storing a pointer in the mapping memory, the pointer pointing to an address in the font memory.
21. The method for displaying of claim 20 wherein storing a pointer in the mapping memory comprises programming the pointer.
22. The method for displaying of claim 16 wherein providing the mapping memory comprises:
storing a top blank line number adapted to indicate a number of top blank lines associated with the character.
23. The method for displaying of claim 16 wherein providing the mapping memory comprises:
providing a static random access memory.
24. The method for displaying of claim 16 wherein providing the mapping memory comprises:
providing a plurality of flip-flop registers.
Description

This application claims priority from U.S. provisional patent application Ser. No. 60/289,690, filed May 8, 2001, incorporated herein by reference.

BACKGROUND OF THE INVENTION

1. Field of the Invention

The invention provides for a system and method for manipulating digital image data capable of being displayed on a variety of digital display devices including flat panel displays. More particularly, the invention is a system and method for providing a variable character size in an on-screen display application.

2. Description of the Related Art

Current display systems include on-screen display (OSD) circuitry capable of displaying, on a predetermined portion of the display device, textual and/or graphic information overlaid on signals typically provided to the display device. Television sets, for example, often display channel numbers and/or closed captioning text over video signals associated with the displayed show. Computer monitors, for another example, often display brightness, contrast, or other display control information over running software applications, e.g., word processing, spreadsheet, drawing, and other applications.

OSD circuitry operates in either graphic or text mode. High-end display systems often implement OSD circuitry using the graphic mode. In the graphic mode, the OSD circuitry stores bitmaps in typically large memories. Bitmaps represent a graphic image using rows and columns of picture elements (pixels) stored in memory. The OSD circuitry provides the bitmap to the display.

The OSD circuitry stores the value of each pixel in one or more bits of data, e.g., 2 to 24 bits per pixel. The value of each pixel might represent luminance of the corresponding pixel. The more colors and shades of gray, the more bits the OSD circuitry uses to represent the value of the pixel. The OSD circuitry requires a larger bitmap memory the more bits it uses to represent the pixel. Consequently, the cost of the OSD circuitry increases proportionately to the number of bits used to represent the value of each bitmapped image pixel.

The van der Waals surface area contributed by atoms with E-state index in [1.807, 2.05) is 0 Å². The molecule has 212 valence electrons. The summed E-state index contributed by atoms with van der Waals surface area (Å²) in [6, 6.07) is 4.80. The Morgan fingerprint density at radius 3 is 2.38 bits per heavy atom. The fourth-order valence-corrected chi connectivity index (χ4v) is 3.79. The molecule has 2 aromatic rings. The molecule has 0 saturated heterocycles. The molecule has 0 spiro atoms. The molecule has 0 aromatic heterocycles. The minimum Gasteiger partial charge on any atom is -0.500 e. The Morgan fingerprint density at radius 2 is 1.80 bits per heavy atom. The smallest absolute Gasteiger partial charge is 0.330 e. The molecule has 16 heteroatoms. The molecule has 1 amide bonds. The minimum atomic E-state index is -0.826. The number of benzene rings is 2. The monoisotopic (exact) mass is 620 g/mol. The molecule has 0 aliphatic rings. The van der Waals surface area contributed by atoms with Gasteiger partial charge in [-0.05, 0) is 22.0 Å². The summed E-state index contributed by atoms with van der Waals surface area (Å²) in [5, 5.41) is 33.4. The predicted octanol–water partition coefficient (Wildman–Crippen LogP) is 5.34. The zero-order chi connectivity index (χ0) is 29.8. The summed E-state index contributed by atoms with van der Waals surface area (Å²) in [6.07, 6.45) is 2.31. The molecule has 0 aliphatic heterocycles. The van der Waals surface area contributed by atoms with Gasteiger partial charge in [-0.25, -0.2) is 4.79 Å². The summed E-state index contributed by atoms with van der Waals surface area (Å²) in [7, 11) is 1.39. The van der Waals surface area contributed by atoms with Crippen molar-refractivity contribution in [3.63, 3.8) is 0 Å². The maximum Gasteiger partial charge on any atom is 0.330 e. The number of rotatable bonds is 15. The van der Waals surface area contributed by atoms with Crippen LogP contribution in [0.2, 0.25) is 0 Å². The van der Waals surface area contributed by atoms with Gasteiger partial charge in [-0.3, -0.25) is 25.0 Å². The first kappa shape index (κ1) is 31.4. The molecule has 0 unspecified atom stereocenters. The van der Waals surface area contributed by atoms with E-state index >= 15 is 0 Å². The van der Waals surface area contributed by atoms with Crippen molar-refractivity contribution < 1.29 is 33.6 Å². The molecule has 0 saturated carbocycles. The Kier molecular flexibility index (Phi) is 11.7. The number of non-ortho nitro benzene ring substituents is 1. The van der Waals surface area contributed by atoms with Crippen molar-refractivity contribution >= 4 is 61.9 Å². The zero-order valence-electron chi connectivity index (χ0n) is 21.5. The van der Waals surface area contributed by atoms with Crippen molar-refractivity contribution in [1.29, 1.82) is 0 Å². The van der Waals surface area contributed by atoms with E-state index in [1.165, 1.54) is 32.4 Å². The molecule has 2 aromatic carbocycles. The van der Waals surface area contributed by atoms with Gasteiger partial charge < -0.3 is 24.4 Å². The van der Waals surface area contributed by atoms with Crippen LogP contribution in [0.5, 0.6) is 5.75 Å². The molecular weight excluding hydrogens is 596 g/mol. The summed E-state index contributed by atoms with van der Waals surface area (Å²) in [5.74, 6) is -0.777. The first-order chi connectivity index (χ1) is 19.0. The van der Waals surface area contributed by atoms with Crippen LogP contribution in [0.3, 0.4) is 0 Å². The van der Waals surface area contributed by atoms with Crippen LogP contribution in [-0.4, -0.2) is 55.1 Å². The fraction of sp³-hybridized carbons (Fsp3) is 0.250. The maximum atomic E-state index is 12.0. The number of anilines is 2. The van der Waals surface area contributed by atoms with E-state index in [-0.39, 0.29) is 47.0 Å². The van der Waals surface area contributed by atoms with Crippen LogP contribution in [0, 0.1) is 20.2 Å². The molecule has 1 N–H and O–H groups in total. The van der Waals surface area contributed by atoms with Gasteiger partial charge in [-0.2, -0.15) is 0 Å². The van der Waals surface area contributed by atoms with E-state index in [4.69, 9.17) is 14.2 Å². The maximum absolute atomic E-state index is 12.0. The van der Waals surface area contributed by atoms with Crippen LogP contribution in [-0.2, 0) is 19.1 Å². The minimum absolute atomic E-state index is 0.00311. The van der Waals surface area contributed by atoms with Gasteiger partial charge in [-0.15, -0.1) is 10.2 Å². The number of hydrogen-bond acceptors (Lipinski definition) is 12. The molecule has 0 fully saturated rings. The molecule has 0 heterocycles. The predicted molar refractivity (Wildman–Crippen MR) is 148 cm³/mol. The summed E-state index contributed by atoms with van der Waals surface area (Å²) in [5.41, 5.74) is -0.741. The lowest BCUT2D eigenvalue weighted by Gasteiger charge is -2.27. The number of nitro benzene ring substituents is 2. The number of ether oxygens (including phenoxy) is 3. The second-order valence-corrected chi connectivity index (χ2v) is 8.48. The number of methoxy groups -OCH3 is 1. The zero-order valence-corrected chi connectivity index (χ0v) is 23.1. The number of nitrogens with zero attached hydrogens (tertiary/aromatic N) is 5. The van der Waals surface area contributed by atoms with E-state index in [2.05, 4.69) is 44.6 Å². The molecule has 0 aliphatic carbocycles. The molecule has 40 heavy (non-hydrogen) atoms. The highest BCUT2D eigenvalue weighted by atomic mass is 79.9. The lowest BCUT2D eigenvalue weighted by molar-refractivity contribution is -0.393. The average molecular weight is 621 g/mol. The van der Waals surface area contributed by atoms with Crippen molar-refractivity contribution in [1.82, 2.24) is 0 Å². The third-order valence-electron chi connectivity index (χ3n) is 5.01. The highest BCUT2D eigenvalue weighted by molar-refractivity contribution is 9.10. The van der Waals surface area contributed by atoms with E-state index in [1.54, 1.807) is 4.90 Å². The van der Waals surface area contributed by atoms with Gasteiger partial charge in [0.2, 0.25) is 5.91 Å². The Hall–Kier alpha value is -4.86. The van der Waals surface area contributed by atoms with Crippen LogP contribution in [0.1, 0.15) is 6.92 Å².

For example, assume the OSD circuitry wants to display a 512ื200 bitmapped image in at least 16 colors (4 bits for each pixel) to an XGA (1024ื768) resolution display device. In this example, the bitmap memory must be at least 50 Kbytes.
(512ื200 pixels)ื(4 bits/pixel)ื(1 byte/8 bits)=50 Kbytes

The bitmap memory increases to over 200 Kbytes if the OSD circuitry displays the same 512ื200 bitmapped image in 256 colors (8 bits for each pixel).
(512ื200 pixels)ื(16 bits/pixel)ื(1 byte/8 bits)=200 Kbytes

Because of memory cost, low-end display systems implement OSD circuitry using the text mode. In the text mode, the OSD circuitry stores individual character codes in smaller character memory, e.g., random access memory, instead of storing graphic image bitmaps in large memories. The OSD circuitry uses the character codes to look up simple bitmaps of the individual characters in smaller font memory, typically implemented as either random access or read-only memories. These simple bitmaps include a single bit value for each pixel, the bit value indicating a foreground and a background color.

Many implementations of the text mode fix a height and width of the characters to be displayed. Even when the height and width is user programmable, it is identical for all characters within a displayed message or menu. An advantage to fixing the height and width is simplified controller design because a starting address of each character bitmap stored in a font memory is easily calculable.

A disadvantage is poor memory management since character bitmaps are often stored with unnecessary blank spaces. Referring to FIG. 1, the bitmap for some characters, e.g., the bitmap 102 for the letter “w,” requires maximization of width resulting in blank spaces 104 being added to the top and/or bottom of the bit map. The bitmap for other characters, e.g., the bitmap 108 for the letter “i” and/or the bitmap 110 for the letter “t” requires maximization of height resulting in black spaces 114 being added to the left and/or right of the bitmap. That is, the amount of memory space is independent of the footprint of the particular character. And the most complex character to be displayed typically defines the amount of memory space allotted per character.

Another disadvantage is that characters with widely varying footprints must be fit to particular height and width restrictions. Referring to FIGS. 1 and 2, the bitmaps 202, 204, and 206 for uppercase characters, e.g., the letters “P,” “O,” or “S”, might touch the sky line (upper height limitation) 208 while the bitmap 112 for lowercase characters, e.g., the letter “y”, might touch the ground line (lower height limitation) 116. This results in poor character quality since different characters might require different height and width restrictions to improve their display.